I get the uncomfortable spiritual feeling she does too. Never seen any rituals that don't make me laugh at how ridiculous they look and feel. I get more from being out in nature and just being quiet and feeling the whole place.

Happy New Year.

native plant girl said...

Hi Steve :)

Honestly, I'm a little lost about how to facilitate "peer-reviewed content" here, so your comments are invaluable (and a relief). Thank you! :)

You're right: I've never seen Winterberry down here myself. Instead of "easy to find" I meant, "easy to spot" and again you’re right: easy to spot in wet parts of central Ontario.

Here are a couple of local exceptions I found through the OMNR NHIC natural areas reports:

-Heart Lake (near Brampton)
-Puslinch Lake Bog and Wetlands

Also, Winterberry is one of 25 floral “indicator” species the TRCA monitors on 60 of its sites through its Terrestrial Volunteer Monitoring program since 2002. Although they published "TRCA Terrestrial Volunteer Monitoring Program: Monitoring Results 2002 – 2007" this past June, it doesn't mention if or where they actually found Winterberry. The only information about Winterberry in that report is:

“Winterberry Ilex verticillata. Rank L3 [note: this rank seems to be up to date to 2002?] Indicator species: Presence indicates: thicket swamp, deciduous swamp, bog. Absence may indicate one or more of: wetland removal or high silt loading; hydrology changes; contamination of water.”

But if someone wanted to know more they could contact Theresa McKenzie at the TRCA Ecology Divisions -- she leads the TVM program and would have that data.

"Local" is a slippery word for me, and well, I guess most people I know too. Sometimes, I think as liberally as a 200km radius from my house (although that makes me uneasy). Other times, it means what I can bike to w/in an hour within my watershed.

As for "local" Native Plant Nurseries who sell Winterberry:
-Grand Moraine Growers
-Native Plants in Claremont

But of course, to be sure, folks would have to ask where the seed was sourced, and consider how appropriate that is to where they'll be planting it.

Re: Solstice. I'm with you! On it's own in a natural context, it's already enough of an exciting "event" for me. Also, I find myself saying “merry solstice!” to my neighbours and I'm surprised and warmed by how many of them also think of it as the centre of the holiday season too. Still, for some reason, I find myself aching for a campfire to tend come solstice eve. :( It just seems right. But that's neither legal, or a good idea (100+ year old semi-detached Victorians, some w/o firewalls) where I am.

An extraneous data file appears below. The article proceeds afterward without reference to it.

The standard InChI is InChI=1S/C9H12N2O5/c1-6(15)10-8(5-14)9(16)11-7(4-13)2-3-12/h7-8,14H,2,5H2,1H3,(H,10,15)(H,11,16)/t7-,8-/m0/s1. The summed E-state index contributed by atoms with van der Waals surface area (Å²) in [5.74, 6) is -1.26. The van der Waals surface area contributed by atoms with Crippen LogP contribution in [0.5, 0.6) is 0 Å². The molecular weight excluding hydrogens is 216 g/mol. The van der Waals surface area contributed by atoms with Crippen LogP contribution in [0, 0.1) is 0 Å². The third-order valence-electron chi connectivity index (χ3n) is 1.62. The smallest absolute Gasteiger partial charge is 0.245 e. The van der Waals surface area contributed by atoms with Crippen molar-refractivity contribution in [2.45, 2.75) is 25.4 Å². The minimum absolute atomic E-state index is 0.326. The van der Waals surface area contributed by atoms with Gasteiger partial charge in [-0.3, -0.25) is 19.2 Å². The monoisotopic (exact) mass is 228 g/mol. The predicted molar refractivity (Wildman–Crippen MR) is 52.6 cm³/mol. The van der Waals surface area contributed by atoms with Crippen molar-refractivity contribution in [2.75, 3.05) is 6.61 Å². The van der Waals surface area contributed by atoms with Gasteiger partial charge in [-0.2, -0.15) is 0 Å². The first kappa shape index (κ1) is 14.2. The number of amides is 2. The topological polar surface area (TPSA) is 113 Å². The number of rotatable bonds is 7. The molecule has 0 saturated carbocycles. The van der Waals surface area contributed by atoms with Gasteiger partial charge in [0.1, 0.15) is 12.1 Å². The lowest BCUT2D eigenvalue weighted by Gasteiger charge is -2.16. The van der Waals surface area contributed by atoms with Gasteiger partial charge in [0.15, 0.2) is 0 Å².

Stay warm and Happy New Year to you too!

native plant girl said...

PS: “200km” - you know what that is? Walsingham makes me lose my mind!

the eco-districts and seeds zones have been developed for a good reason.

Steve S said...

Winterberry is pretty rare here. If anyone finds it, I suppose TRCA wants to know. Those nurseries should be OK but I wonder where Claremont gets it, they don't grow most of their own woodies from scratch.

The smell of a nice fire out in the snow would be wonderful right now. The only time I get it is summer vacation camping up north.

200km is a long way. The seed zones are a crass measure of the climate, closer is a SeedWhere map that compares the source with the planting location. Walsingham has a lot of similarity with the southern part of Toronto according to SeedWhere. I am concerned though that everyone ignores Toronto seed sources and gets their seed from more convenient sources near their farms, even if they're in the same seed zone. Even Claremont used to collect around Toronto and now they get seed near their nursery for the most part.

The MNR seed zones are convenient and the best we have to go with for now. If we could get people ordering stock from their seed zones we'd be way ahead of where we are now.

If you're trying to be accurate it wouldn't hurt to sometimes ask me questions. Stuff they tell you at seminars is usually lacking some important details they don't think you need to know.

Scott R, Minneapolis said...

Hi from Minneapolis, Minnesota, USA ! Thanks for an amazing blog, a wealth of info and obvious vitality. I'm just scanning native plant blogs tonight. I've been growing native plants from seed for past 7 years or so here in Minnesota. Would like to mention a book I recently came across, another broad reason to promote the planting of native plants in urban and suburban gardens: to feed local insect and other herbivores, which then provide food to other trophic levels on the food web. Native plants provide much better food resources than do introduced nursery species. The book is "Bringing Nature Home", by Douglas W. Tallamy, Timber Press, Portland, Oregon, Copyright 2007. Check it out, great book ! Thanks again !

Scott R.